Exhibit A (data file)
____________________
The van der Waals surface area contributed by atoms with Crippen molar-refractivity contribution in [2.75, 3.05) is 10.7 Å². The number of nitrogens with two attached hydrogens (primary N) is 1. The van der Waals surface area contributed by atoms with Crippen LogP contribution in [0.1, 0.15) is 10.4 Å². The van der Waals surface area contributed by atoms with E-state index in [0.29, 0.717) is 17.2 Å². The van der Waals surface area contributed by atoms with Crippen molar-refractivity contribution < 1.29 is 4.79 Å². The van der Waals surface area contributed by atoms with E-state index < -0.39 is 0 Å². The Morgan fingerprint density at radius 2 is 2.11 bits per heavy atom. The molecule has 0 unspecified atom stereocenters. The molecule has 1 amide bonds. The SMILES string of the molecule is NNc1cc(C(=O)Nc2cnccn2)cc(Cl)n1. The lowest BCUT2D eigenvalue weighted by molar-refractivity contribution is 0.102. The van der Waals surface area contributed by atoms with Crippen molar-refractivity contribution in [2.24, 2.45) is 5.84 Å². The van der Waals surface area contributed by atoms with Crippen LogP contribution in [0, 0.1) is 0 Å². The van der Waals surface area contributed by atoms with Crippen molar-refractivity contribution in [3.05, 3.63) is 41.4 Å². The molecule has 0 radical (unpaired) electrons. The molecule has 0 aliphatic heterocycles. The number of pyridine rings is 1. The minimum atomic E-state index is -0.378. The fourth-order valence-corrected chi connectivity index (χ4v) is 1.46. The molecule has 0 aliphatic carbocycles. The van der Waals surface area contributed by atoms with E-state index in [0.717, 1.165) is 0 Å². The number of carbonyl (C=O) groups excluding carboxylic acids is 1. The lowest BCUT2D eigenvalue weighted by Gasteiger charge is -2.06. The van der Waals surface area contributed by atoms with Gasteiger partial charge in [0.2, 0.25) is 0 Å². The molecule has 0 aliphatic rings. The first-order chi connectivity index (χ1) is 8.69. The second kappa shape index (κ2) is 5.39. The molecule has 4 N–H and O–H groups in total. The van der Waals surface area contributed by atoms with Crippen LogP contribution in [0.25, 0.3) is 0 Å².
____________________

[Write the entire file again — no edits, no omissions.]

The van der Waals surface area contributed by atoms with Crippen molar-refractivity contribution in [2.75, 3.05) is 10.7 Å². The number of nitrogens with two attached hydrogens (primary N) is 1. The van der Waals surface area contributed by atoms with Crippen LogP contribution in [0.1, 0.15) is 10.4 Å². The van der Waals surface area contributed by atoms with E-state index in [0.29, 0.717) is 17.2 Å². The van der Waals surface area contributed by atoms with Crippen molar-refractivity contribution < 1.29 is 4.79 Å². The van der Waals surface area contributed by atoms with E-state index < -0.39 is 0 Å². The Morgan fingerprint density at radius 2 is 2.11 bits per heavy atom. The molecule has 0 unspecified atom stereocenters. The molecule has 1 amide bonds. The SMILES string of the molecule is NNc1cc(C(=O)Nc2cnccn2)cc(Cl)n1. The lowest BCUT2D eigenvalue weighted by molar-refractivity contribution is 0.102. The van der Waals surface area contributed by atoms with Crippen molar-refractivity contribution in [2.24, 2.45) is 5.84 Å². The van der Waals surface area contributed by atoms with Crippen LogP contribution in [0, 0.1) is 0 Å². The van der Waals surface area contributed by atoms with Crippen molar-refractivity contribution in [3.05, 3.63) is 41.4 Å². The molecule has 0 radical (unpaired) electrons. The molecule has 0 aliphatic heterocycles. The number of pyridine rings is 1. The minimum atomic E-state index is -0.378. The fourth-order valence-corrected chi connectivity index (χ4v) is 1.46. The molecule has 0 aliphatic carbocycles. The van der Waals surface area contributed by atoms with E-state index in [0.717, 1.165) is 0 Å². The number of carbonyl (C=O) groups excluding carboxylic acids is 1. The lowest BCUT2D eigenvalue weighted by Gasteiger charge is -2.06. The van der Waals surface area contributed by atoms with Gasteiger partial charge in [0.2, 0.25) is 0 Å². The molecule has 0 aliphatic rings. The first-order chi connectivity index (χ1) is 8.69. The second kappa shape index (κ2) is 5.39. The molecule has 4 N–H and O–H groups in total. The van der Waals surface area contributed by atoms with Crippen LogP contribution in [0.25, 0.3) is 0 Å².